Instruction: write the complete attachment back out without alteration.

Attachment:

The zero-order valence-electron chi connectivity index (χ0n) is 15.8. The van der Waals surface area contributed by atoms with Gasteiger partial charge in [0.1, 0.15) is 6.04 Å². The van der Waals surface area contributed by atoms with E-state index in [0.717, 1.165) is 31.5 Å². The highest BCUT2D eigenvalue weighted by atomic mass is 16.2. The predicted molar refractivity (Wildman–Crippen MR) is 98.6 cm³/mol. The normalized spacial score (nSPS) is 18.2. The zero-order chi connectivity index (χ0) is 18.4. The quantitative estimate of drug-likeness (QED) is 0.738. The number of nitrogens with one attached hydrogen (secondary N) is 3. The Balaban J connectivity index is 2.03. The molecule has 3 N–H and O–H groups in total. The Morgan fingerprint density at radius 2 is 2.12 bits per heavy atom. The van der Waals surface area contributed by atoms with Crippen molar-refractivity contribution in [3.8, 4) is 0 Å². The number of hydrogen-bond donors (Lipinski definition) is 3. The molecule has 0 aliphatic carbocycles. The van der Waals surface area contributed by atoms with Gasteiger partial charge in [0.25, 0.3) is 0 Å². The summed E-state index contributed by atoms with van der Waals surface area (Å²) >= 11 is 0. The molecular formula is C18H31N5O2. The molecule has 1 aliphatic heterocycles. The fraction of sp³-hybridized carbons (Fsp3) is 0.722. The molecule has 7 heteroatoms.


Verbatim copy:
The zero-order valence-electron chi connectivity index (χ0n) is 15.8. The van der Waals surface area contributed by atoms with Gasteiger partial charge in [0.1, 0.15) is 6.04 Å². The van der Waals surface area contributed by atoms with E-state index in [0.717, 1.165) is 31.5 Å². The highest BCUT2D eigenvalue weighted by atomic mass is 16.2. The predicted molar refractivity (Wildman–Crippen MR) is 98.6 cm³/mol. The normalized spacial score (nSPS) is 18.2. The zero-order chi connectivity index (χ0) is 18.4. The quantitative estimate of drug-likeness (QED) is 0.738. The number of nitrogens with one attached hydrogen (secondary N) is 3. The Balaban J connectivity index is 2.03. The molecule has 3 N–H and O–H groups in total. The Morgan fingerprint density at radius 2 is 2.12 bits per heavy atom. The van der Waals surface area contributed by atoms with Crippen molar-refractivity contribution in [3.8, 4) is 0 Å². The number of hydrogen-bond donors (Lipinski definition) is 3. The molecule has 0 aliphatic carbocycles. The van der Waals surface area contributed by atoms with Gasteiger partial charge in [0.25, 0.3) is 0 Å². The summed E-state index contributed by atoms with van der Waals surface area (Å²) >= 11 is 0. The molecular formula is C18H31N5O2. The molecule has 1 aliphatic heterocycles. The fraction of sp³-hybridized carbons (Fsp3) is 0.722. The molecule has 7 heteroatoms.